Azure ExpressRoute: All you should know

Photo by Andrey Metelev on Unsplash

Imagine an organization that has begun migrating resources to Azure. The organization has systems that need to communicate between an on-premises network and Azure, and it doesn’t want this traffic traversing the internet. These applications have higher bandwidth requirements and need to have consistent network performance. The organization also uses Office 365. It wants to reduce traffic over the internet and send this traffic over a dedicated connection to Azure.

In this article my goal is to share important information about ExpressRoute and help you understand why Azure ExpressRoute presents a valid option to connect your on-premises networks to the Microsoft cloud.

Azure ExpressRoute service extends your on-premises networks into the Microsoft cloud. Connections are made over a private high-bandwidth connection. The ExpressRoute service provides a secure and reliable way to connect your on-premises network directly to Azure. ExpressRoute enables direct access to Microsoft Office 365, Microsoft Dynamics 365, Azure compute services, such as Azure Virtual Machines, Azure cloud services, such as Azure Cosmos DB and Azure Storage.

Consider using the Azure ExpressRoute service in the following scenarios:

  • Low-latency connectivity to services in the cloud. In these situations, eliminating or reducing the network overhead will have a significant impact on the performance of your applications.
  • Accessing high-volume systems in the cloud that consume or produce massive volumes of data quickly. ExpressRoute can move data around rapidly, with high reliability.
  • Consuming Microsoft Cloud Services, such as Office 365 and Dynamics 365. ExpressRoute is especially useful if your organization has a large number of users who need to access these services concurrently.
  • Organizations that have migrated large-scale on-premises systems to Azure. Using ExpressRoute helps ensure that the results of the migrations are seamless for on-premises clients. They should notice no drop in performance. They might even experience some improvement if the previous on-premises systems were restricted by network bandwidth.
  • Situations where data should not traverse the public internet for security reasons.
  • Large datacenters, with a high number of users and systems accessing SaaS offerings.

ExpressRoute provides Layer 3 (address-level) connectivity between your on-premises network and the Microsoft cloud through connectivity partners. These connections can be from a point-to-point, any-to-any network, or they can be virtual cross-connections through an exchange. Each connectivity provider uses redundant devices to ensure that connections established with Microsoft are highly available. You can configure multiple circuits to complement this feature. All redundant connections are configured with Layer 3 connectivity to meet SLAs. ExpressRoute connections don’t go over the public Internet. This allows ExpressRoute connections to offer more reliability, faster speeds, consistent latencies, and higher security than typical connections over the Internet.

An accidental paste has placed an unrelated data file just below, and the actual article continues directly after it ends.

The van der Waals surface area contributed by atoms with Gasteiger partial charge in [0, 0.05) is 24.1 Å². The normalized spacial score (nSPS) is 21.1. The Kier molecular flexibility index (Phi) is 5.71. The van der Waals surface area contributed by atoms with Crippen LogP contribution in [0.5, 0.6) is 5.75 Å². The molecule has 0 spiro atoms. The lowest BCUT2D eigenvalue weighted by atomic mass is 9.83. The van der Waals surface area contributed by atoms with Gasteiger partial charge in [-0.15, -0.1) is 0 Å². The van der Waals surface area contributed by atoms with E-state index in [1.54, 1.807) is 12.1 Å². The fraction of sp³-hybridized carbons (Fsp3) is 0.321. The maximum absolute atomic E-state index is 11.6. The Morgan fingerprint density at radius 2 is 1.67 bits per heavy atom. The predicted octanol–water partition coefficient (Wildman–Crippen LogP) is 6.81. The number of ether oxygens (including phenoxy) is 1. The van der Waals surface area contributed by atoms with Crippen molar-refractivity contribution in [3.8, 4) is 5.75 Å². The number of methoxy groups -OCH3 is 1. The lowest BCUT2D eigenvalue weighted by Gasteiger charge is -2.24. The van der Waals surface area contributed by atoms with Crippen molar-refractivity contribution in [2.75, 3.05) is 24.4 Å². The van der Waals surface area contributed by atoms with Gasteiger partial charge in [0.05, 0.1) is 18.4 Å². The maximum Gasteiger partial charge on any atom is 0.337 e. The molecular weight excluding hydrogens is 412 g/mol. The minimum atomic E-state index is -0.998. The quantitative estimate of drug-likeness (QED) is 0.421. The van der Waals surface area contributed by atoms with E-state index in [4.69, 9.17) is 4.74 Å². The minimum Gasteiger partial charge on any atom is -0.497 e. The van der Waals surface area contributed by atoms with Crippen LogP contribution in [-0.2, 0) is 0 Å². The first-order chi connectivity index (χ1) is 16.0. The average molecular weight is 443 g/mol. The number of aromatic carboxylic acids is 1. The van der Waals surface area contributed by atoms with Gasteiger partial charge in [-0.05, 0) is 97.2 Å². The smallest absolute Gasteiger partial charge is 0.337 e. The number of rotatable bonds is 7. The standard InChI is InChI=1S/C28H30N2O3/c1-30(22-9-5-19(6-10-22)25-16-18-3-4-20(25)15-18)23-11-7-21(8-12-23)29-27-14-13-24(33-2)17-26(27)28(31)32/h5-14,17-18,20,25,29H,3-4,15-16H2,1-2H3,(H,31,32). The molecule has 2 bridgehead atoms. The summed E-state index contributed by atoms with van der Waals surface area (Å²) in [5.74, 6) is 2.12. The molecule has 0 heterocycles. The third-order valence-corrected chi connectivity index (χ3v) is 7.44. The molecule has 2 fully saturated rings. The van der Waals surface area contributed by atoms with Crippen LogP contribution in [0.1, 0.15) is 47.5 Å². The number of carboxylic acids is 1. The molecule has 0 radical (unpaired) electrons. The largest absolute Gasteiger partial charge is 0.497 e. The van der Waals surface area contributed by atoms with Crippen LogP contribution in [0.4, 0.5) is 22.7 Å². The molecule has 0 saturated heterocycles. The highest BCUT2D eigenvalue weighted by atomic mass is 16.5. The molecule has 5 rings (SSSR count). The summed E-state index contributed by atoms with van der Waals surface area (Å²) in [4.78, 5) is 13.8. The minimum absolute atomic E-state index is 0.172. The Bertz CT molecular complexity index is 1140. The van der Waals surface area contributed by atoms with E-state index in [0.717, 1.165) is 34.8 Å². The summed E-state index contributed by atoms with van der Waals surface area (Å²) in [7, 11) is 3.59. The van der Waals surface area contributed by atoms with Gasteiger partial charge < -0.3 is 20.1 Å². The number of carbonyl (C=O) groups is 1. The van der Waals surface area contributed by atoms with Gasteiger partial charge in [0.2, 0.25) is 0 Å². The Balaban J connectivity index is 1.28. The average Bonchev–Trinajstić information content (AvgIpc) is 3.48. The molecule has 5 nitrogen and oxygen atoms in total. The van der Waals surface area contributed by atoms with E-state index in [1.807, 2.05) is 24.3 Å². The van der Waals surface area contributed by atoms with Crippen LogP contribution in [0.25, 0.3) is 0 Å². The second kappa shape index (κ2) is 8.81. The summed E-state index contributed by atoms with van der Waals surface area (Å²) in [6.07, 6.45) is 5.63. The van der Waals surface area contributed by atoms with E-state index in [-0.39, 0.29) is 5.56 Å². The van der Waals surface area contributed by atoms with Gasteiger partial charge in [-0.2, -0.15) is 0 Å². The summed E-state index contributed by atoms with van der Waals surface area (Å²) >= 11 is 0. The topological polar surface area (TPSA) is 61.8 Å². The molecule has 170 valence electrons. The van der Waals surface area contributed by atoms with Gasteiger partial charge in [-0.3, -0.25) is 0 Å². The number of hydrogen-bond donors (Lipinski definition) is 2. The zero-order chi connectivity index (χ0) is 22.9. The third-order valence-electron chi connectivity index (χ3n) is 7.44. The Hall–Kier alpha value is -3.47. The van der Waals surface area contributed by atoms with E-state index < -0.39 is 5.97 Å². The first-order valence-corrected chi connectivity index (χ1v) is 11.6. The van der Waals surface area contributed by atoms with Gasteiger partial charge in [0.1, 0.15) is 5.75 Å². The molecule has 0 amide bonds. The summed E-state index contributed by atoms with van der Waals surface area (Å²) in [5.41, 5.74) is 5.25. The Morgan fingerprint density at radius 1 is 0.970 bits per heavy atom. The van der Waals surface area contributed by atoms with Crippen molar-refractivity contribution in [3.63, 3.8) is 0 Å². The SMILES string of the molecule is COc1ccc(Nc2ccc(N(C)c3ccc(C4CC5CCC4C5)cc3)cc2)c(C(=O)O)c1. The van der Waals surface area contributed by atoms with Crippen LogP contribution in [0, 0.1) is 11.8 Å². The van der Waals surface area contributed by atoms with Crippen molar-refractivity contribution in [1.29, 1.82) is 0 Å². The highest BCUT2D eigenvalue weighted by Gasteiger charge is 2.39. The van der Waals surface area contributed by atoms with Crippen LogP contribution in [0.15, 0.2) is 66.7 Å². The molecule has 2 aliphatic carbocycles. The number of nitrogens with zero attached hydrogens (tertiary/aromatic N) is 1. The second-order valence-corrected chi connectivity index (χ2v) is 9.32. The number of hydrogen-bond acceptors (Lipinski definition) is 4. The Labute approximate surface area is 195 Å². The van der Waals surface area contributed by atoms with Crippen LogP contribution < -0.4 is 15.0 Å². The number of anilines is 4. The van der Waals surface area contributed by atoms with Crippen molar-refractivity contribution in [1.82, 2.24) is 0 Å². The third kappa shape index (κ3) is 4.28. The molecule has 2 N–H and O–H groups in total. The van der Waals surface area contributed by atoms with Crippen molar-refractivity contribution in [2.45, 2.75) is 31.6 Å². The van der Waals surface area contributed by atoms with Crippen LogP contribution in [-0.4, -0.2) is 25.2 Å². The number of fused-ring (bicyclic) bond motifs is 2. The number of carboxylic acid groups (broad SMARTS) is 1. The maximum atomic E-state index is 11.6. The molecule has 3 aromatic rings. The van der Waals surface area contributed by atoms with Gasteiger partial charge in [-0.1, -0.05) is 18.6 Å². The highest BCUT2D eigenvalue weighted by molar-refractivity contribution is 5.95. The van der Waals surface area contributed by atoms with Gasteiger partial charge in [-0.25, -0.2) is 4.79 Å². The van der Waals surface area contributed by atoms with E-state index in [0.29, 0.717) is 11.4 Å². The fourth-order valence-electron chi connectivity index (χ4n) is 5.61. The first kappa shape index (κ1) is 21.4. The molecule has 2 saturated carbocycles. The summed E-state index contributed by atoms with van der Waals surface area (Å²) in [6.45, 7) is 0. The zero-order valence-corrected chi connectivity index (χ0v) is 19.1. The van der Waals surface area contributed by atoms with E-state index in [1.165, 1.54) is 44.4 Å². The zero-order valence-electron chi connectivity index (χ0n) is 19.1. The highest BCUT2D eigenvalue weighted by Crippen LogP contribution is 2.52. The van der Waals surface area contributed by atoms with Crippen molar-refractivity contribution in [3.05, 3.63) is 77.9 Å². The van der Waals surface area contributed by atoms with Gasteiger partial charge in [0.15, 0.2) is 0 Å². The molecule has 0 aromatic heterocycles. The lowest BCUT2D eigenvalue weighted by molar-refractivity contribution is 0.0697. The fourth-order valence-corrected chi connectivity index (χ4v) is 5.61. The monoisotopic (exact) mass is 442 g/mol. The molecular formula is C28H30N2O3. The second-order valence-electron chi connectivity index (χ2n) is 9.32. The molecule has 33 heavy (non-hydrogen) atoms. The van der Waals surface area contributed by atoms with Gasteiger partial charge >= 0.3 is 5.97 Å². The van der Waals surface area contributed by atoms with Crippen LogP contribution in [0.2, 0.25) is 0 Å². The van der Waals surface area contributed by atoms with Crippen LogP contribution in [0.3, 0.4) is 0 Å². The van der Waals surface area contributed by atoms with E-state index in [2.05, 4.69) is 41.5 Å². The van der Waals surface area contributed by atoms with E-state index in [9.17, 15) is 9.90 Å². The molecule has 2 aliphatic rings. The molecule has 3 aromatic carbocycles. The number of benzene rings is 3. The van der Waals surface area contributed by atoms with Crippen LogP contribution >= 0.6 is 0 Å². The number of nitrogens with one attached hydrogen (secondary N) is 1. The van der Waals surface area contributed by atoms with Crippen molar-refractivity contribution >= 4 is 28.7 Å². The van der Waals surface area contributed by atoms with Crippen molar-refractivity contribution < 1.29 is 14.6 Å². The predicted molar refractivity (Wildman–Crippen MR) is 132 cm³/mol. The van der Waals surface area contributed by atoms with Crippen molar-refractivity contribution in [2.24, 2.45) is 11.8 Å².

With Azure ExpressRoute you will get the following additional benefits:

  • You can enable ExpressRoute Global Reach to exchange data across your on-premises sites by connecting your ExpressRoute circuits.
  • ExpressRoute is supported across all regions and locations. To implement ExpressRoute, you need to work with an ExpressRoute partner. The partner provides the edge service: an authorized and authenticated connection that operates through a partner-controlled router.
  • Use Microsoft peering to connect to Azure PaaS services, Office 365 services, and Dynamics 365.
  • Up to 10 virtual networks can be linked to an ExpressRoute circuit, but these virtual networks must be in the same geopolitical region as the ExpressRoute circuit.
  • You can link a single virtual network to four ExpressRoute circuits if necessary.
  • The ExpressRoute circuit can be in the same subscription to the virtual network, or in a different one.
  • Dynamic routing between your network and Microsoft via BGP.
  • You can increase the ExpressRoute circuit bandwidth (on a best effort basis) without having to tear down your connections.
  • Microsoft guarantees a minimum of 99.95 percent availability for an ExpressRoute dedicated circuit.

It is also important to consider the following limitations while using Azure ExpressRoute:

  • Even if you have an ExpressRoute connection, DNS queries, certificate revocation list checking, and Azure Content Delivery Network requests are still sent over the public internet.
  • ExpressRoute does provide private connectivity, but it isn’t encrypted.
  • Use private peering to connect to Azure IaaS and PaaS services deployed inside Azure virtual networks. The resources that you access must all be located in one or more Azure virtual networks with private IP addresses. You can’t access resources through their public IP address over a private peering.

Before you can connect to Microsoft cloud services by using ExpressRoute, you need to have: